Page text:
Lady Amelia's duty is to marry well, but that hasn't stopped her from fantasizing about true love. So when a sexy Scot appears in her home, she's beguiled. When he kidnaps her, she's furious. Yet as Edmund introduces her to a world of passion beyond her wildest dreams, can she leave her family behind for this handsome Highlander? And will Edmund risk the only true home he's ever known to capture the heart of this lovely lass?
About the Author
New York Times bestselling author Paula Quinn lives in New York with her three beautiful children, three over-protective chihuahuas, and a loud umbrella cockatoo. She loves to read romance and science fiction and has been writing since she was eleven. She loves all things medieval, but it is her love for Scotland that pulls at her heartstrings.
Give me a book that involves romance and Scottish
Highlanders, and I’m a happy woman! “The Seduction of Miss Amelia Bell” by
Paula Quinn definitely hits the mark with this great historical romance. The
characters are great, and both Amelia and Edmund are people who you can relate
to and root for. I love Amelia’s passionate nature and her rebellious side. You
can’t help but like her. Edmund is the typical rogue at first, until he falls
hard for Amelia. The writing style is great, and there is the perfect mixture
of romance and action going on. I hate romance novels that are like one giant
orgy, this one has some steamy sex scenes, but evens it out with an actual
story line that is easy to follow. The sexual tension between Amelia and Edmund
is thick, and as a reader you’re on the edge of your seat waiting for and
wanting something to happen between them. The wait is worth it though, because
when they do finally hook up, it is a steamy scene. I like that the writer also
followed Amelia’s servant Sarah’s life in this novel. It wasn’t all about Amelia
and Edmund, it also brought other characters stories into this novel.
I would definitely recommend this novel to all lovers of
historical romance novels. Paula Quinn definitely has a knack when it comes to
writing well-balanced romance novels. If you get a little hot thinking about
Scottish Highlanders in their sexy kilts, than this novel is definitely for
I give “The Seduction of Miss Amelia Bell” a FIVE out of
Literary Writer Renders Controversial Life of
“John L’Heureux has built a gripping
story of love, genius and betrayal.”
Nobel Prize for Literature, Booker Prize Winner
“Deeply enjoyable, The Medici Boy soars
like an operatic aria, before breaking our hearts.”
Hwang, playwright, M. Butterfly, Chinglish
“L’Heureux’s is certainly one of
America’s greatest living writers. I’d put him in the top ten...And now he’s
come out with his first new novel in ten years, The Medici Boy, and it’s a
masterpiece, the most ambitious, beautiful, and complex novel I’ve read this
Financial Times of London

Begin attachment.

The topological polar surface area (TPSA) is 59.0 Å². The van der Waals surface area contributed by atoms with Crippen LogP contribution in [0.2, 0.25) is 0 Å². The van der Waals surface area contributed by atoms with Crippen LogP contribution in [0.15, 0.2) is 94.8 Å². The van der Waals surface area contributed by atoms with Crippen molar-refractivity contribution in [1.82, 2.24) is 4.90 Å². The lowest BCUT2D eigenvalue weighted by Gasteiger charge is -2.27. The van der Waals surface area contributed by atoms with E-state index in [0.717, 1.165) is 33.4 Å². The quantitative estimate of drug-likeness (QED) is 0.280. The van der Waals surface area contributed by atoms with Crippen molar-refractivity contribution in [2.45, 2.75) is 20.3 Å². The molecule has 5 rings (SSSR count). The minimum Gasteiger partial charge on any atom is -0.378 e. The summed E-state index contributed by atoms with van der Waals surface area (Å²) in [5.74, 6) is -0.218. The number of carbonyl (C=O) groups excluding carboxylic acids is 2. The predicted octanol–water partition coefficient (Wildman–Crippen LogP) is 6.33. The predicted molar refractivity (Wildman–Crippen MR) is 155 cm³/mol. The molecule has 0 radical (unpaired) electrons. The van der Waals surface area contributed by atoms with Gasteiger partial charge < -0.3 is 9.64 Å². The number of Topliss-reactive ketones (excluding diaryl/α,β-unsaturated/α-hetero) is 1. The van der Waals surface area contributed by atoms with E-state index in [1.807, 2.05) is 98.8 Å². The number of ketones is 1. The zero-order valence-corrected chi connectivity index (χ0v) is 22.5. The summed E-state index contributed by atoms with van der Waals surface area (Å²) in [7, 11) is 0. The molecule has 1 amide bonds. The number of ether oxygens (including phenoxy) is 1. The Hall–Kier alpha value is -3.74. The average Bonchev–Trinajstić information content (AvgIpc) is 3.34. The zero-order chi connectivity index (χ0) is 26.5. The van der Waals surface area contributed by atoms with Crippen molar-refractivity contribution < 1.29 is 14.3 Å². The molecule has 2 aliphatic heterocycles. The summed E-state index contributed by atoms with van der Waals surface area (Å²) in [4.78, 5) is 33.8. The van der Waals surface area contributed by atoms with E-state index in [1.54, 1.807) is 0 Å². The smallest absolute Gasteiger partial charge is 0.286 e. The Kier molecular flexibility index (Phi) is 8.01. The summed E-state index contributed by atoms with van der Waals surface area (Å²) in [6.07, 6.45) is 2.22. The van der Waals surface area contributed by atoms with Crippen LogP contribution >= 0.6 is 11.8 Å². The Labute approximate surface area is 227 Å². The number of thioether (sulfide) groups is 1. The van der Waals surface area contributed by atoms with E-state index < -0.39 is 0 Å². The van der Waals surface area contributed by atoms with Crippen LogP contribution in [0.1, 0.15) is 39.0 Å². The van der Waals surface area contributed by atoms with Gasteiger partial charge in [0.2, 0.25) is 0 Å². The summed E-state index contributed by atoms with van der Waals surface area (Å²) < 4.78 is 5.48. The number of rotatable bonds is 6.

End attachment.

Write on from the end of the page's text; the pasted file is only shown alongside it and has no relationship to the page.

+ Blue Editions is proud to release perhaps the most passionate work of master
storyteller, John L’Heureux, in The Medici Boy [ISBN:
978-1-938231-50-6 (Hard Cover); ISBN: 978-1-938231-48-3 (E-book); US
$25.95; Historical / Literary Fiction; 346 Pages, April, 2014]. Described as “one of America’s greatest
living writers” by the Financial Times of London, L’Heureux returns with a
long-awaited new historical fiction novel; the result of years of research—backed
by a Guggenheim Grant—on location in Europe.
In this well-conceived, historically accurate
rendering, the Renaissance
worlds of art, politics and passion collide. With his distinct style and rich, sinewy
narrative, L’Heureux ingeniously transports the reader to Donatello’s
Renaissance Italy—directly into his bottega,
(workshop), as witnessed through the eyes of Luca Mattei, a devoted assistant.
creating his famous bronze of David and
Goliath, Donatello’s passion for his enormously beautiful model and part
time rent boy, Agnolo, ignites a dangerous jealousy that ultimately leads to
murder. Luca, the complex and conflicted assistant, will sacrifice all to save
Donatello, even his master’s friend—the great patron of art, Cosimo de’ Medici.
L’Heureux’s long-awaited hardcover delivers both a monumental and intimate
narrative of the creative genius, Donatello, at the height of his powers. With
incisive detail, L’Heureux artfully renders the master sculptor’s forbidden
homosexual passions, and the artistry that enthralled the leading—and
competing—powerbrokers of Renaissance Florence: the Medici and Albizzi
families. The finished work is a sumptuously detailed narrative that entertains
while it delves deeply into both the sacred and the profane within one of the
Italian Renaissance’s most consequential cities, fifteenth century Florence.
poet, novelist, and short story writer, John L’Heureux has taught at Georgetown
University, Tufts, Harvard, and (for more than 35 years) in the English
Department of Stanford University where he was Lane Professor of
Humanities. There he received the Dean’s Award for Excellence in Teaching and
earned it again in 1998.
prolific writer, L’Heureux has written more than twenty books of fiction, short
fiction and poetry. His works have
appeared in the Atlantic Monthly, Esquire, Harper’s, The New Yorker, and
have been included in dozens of anthologies including Best American Stories and Prize
Stories: the O. Henry Awards.
L’Heureux has twice received writing fellowships from the National Endowment
for the Arts and in 2006 he was awarded a Guggenheim Grant to do research for The
Medici Boy, his new novel.
is retired and lives in Palo Alto with his wife Joan.
“The Medici Boy” by John L'Heureux was a great read. I love that it was written in first person, it
definitely helped me to really get to know the main character, and to understand what was going on throughout the novel. I
like that the narrator is a flawed character who is lead by his passions. It really helps the reader to relate to him, and to like him. I can't stand novels where I don't like the main character, so liking the main character was definitely a plus for me! The author does a great job of